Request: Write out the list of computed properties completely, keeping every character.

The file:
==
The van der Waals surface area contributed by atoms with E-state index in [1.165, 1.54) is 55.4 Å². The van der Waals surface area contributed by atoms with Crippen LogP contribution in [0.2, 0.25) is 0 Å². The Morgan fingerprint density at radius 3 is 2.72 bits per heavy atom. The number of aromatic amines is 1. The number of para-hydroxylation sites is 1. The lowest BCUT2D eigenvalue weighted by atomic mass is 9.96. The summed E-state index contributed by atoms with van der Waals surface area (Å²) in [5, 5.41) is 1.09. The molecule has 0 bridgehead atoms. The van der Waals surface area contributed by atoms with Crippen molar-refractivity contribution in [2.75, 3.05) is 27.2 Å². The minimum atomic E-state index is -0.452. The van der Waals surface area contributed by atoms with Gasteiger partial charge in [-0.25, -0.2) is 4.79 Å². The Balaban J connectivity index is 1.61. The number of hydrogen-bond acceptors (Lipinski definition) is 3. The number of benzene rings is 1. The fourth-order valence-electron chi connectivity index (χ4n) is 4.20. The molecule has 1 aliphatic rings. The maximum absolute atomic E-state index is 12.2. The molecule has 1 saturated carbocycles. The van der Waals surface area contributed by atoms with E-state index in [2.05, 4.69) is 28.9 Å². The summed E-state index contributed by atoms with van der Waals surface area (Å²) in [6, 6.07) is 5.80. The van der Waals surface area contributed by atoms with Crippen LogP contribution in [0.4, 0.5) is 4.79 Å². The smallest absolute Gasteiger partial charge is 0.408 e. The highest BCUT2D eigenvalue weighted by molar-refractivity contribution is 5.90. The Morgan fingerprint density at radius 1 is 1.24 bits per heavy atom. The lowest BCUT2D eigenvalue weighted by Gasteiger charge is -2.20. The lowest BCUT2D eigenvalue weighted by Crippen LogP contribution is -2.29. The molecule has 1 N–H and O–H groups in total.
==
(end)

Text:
The van der Waals surface area contributed by atoms with E-state index in [1.165, 1.54) is 55.4 Å². The van der Waals surface area contributed by atoms with Crippen LogP contribution in [0.2, 0.25) is 0 Å². The Morgan fingerprint density at radius 3 is 2.72 bits per heavy atom. The number of aromatic amines is 1. The number of para-hydroxylation sites is 1. The lowest BCUT2D eigenvalue weighted by atomic mass is 9.96. The summed E-state index contributed by atoms with van der Waals surface area (Å²) in [5, 5.41) is 1.09. The molecule has 0 bridgehead atoms. The van der Waals surface area contributed by atoms with Crippen molar-refractivity contribution in [2.75, 3.05) is 27.2 Å². The minimum atomic E-state index is -0.452. The van der Waals surface area contributed by atoms with Gasteiger partial charge in [-0.25, -0.2) is 4.79 Å². The Balaban J connectivity index is 1.61. The number of hydrogen-bond acceptors (Lipinski definition) is 3. The number of benzene rings is 1. The fourth-order valence-electron chi connectivity index (χ4n) is 4.20. The molecule has 1 aliphatic rings. The maximum absolute atomic E-state index is 12.2. The molecule has 1 saturated carbocycles. The van der Waals surface area contributed by atoms with E-state index in [2.05, 4.69) is 28.9 Å². The summed E-state index contributed by atoms with van der Waals surface area (Å²) in [6, 6.07) is 5.80. The van der Waals surface area contributed by atoms with Crippen LogP contribution in [0.4, 0.5) is 4.79 Å². The smallest absolute Gasteiger partial charge is 0.408 e. The highest BCUT2D eigenvalue weighted by molar-refractivity contribution is 5.90. The Morgan fingerprint density at radius 1 is 1.24 bits per heavy atom. The lowest BCUT2D eigenvalue weighted by Gasteiger charge is -2.20. The lowest BCUT2D eigenvalue weighted by Crippen LogP contribution is -2.29. The molecule has 1 N–H and O–H groups in total.